If you’ve followed my Tech Tips for a while, you know that I’m a strong proponent of having good backups. I’m also an avid Lightroom user. A common question many Lightroom users have is how to back up Lightroom so you don’t lose your work. Lightroom catalogs can become corrupted and fail to open, so it’s critical to have good backups. It’s also helpful to have a good backup in case you make a change like removing a folder of images from your Lightroom catalog that you need to restore. Backing up your Lightroom catalog is actually fairly easy, but you need to enable it and make sure you understand how it works.
What is a Lightroom Backup?
The backup function in Lightroom backs up all your Lightroom data by making a copy of your entire catalog file. So to understand what is contained in a Lightroom backup, you need to understand what the Lightroom catalog is. The Lightroom catalog is a database that contains all the data about the images you import into Lightroom. It does NOT contain the images themselves though, and this is a common confusion. My Lightroom catalog contains about 100,000 images and is only about 2GB in size. Lightroom catalogs are essentially a list of all of your images with their folder locations, plus all the keywords, captions, flags, ratings, and other metadata for each image, and of course, the editing instructions for each image.
Catalog backups are stored as zipped files once they reach a certain size, so you will need to unzip the catalog backup if you need it. This saves space on your computer and has the added benefit of preventing you from accidentally opening a Lightroom backup catalog when you don’t mean to.
But what about your photos?
Because Lightroom catalog backups do NOT backup your photos, so you need to back up your images separately. Please see my other tech tip on backing up photos and other files.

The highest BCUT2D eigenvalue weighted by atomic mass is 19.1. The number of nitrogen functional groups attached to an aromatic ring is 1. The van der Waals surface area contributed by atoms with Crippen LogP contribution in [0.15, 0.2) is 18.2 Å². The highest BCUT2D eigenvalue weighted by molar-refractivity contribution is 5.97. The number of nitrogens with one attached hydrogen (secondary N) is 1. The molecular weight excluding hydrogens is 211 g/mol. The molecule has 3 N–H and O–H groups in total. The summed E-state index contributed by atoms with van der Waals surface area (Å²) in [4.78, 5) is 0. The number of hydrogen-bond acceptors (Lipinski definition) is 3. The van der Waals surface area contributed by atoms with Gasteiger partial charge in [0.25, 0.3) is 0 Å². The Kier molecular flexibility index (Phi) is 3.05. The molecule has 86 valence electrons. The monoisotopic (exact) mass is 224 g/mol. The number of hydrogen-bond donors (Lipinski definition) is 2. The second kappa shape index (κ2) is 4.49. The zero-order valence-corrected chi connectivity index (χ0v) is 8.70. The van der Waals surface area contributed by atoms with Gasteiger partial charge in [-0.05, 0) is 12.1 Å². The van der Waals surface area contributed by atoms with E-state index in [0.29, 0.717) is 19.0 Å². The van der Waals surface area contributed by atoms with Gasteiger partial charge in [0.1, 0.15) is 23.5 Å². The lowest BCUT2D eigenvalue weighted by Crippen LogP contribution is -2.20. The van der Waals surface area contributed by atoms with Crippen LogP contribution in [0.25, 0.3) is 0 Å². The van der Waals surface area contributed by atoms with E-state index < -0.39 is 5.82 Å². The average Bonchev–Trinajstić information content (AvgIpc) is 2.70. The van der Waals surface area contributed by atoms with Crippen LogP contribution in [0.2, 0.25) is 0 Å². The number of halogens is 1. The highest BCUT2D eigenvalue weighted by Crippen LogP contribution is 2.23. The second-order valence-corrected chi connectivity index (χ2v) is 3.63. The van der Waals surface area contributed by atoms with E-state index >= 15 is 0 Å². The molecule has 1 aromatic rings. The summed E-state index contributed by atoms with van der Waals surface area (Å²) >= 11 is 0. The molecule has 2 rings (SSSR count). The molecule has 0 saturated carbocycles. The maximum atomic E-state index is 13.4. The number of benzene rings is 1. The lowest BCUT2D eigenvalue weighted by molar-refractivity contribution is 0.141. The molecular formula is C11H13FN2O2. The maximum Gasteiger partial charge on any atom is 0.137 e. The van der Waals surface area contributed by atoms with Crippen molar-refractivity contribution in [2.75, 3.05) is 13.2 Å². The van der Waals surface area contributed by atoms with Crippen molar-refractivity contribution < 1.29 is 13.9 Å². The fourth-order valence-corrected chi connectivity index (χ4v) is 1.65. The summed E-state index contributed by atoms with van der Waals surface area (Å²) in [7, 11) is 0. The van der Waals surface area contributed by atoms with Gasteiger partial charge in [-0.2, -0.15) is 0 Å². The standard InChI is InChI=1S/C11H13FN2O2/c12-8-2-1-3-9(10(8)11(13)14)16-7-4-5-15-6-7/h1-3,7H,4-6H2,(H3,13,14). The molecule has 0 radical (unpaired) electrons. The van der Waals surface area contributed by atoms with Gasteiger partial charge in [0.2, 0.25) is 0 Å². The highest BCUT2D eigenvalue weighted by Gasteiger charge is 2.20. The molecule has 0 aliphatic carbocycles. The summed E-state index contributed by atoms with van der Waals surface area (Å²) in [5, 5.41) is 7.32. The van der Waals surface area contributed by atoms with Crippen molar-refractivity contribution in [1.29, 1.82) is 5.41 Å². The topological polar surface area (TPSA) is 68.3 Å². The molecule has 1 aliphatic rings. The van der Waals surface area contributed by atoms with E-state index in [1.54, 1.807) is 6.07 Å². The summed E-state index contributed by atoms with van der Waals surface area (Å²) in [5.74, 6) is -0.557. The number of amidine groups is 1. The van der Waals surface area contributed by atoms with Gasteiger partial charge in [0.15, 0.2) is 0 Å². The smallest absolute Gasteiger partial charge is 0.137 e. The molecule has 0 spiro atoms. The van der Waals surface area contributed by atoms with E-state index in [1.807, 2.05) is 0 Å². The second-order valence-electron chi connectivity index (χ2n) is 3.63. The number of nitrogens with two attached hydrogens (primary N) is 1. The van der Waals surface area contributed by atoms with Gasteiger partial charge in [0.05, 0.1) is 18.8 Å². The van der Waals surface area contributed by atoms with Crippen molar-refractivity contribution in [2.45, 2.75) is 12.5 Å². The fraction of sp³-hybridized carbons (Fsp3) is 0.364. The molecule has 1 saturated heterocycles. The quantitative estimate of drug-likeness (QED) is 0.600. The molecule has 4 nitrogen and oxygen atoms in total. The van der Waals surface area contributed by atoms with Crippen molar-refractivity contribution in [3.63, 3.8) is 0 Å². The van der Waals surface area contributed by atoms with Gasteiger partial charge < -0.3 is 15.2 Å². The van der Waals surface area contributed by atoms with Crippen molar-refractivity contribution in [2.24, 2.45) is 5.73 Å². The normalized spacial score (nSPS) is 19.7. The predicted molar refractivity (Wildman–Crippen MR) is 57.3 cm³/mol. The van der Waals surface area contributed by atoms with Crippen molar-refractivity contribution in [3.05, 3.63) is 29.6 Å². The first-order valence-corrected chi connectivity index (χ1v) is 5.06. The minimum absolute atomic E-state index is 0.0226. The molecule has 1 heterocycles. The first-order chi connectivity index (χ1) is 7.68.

Lightroom can be set to periodically prompt you to backup the catalog when you exit Lightroom. The frequency of these prompts is controlled in the Lightroom catalog settings. Access Catalog settings from the Edit menu (PC) or Lightroom menu (Mac).
Choose a frequency of once a month, once a week, once a day, or every time Lightroom exits. I like to keep this set at once a day or every time I exit Lightroom, but I will skip the backup when prompted if I haven’t made any significant changes that day in Lightroom.
You can also tell Lightroom to back up the catalog the next time you exit Lightroom. This is helpful if you want to force Lightroom to run a backup at a specific time, such as after making major changes, or when you want to change the backup location.
Back Up Catalog Window
When prompted to backup, you are presented with a few options.
- You can change the backup frequency from this window if you’d like.
- You can also change the location of the backup folder. I highly recommend using a backup folder on a separate physical drive than your Lightroom catalog is stored on. My Lightroom catalog is stored on my C:\ drive, which is my computer’s primary hard drive (a solid-state drive), and my backup folder is located on my D:\ drive (my main storage drive, where my photos are stored). By keeping your backup on a separate drive than your catalog, your catalog backups will be safe if your primary drive fails.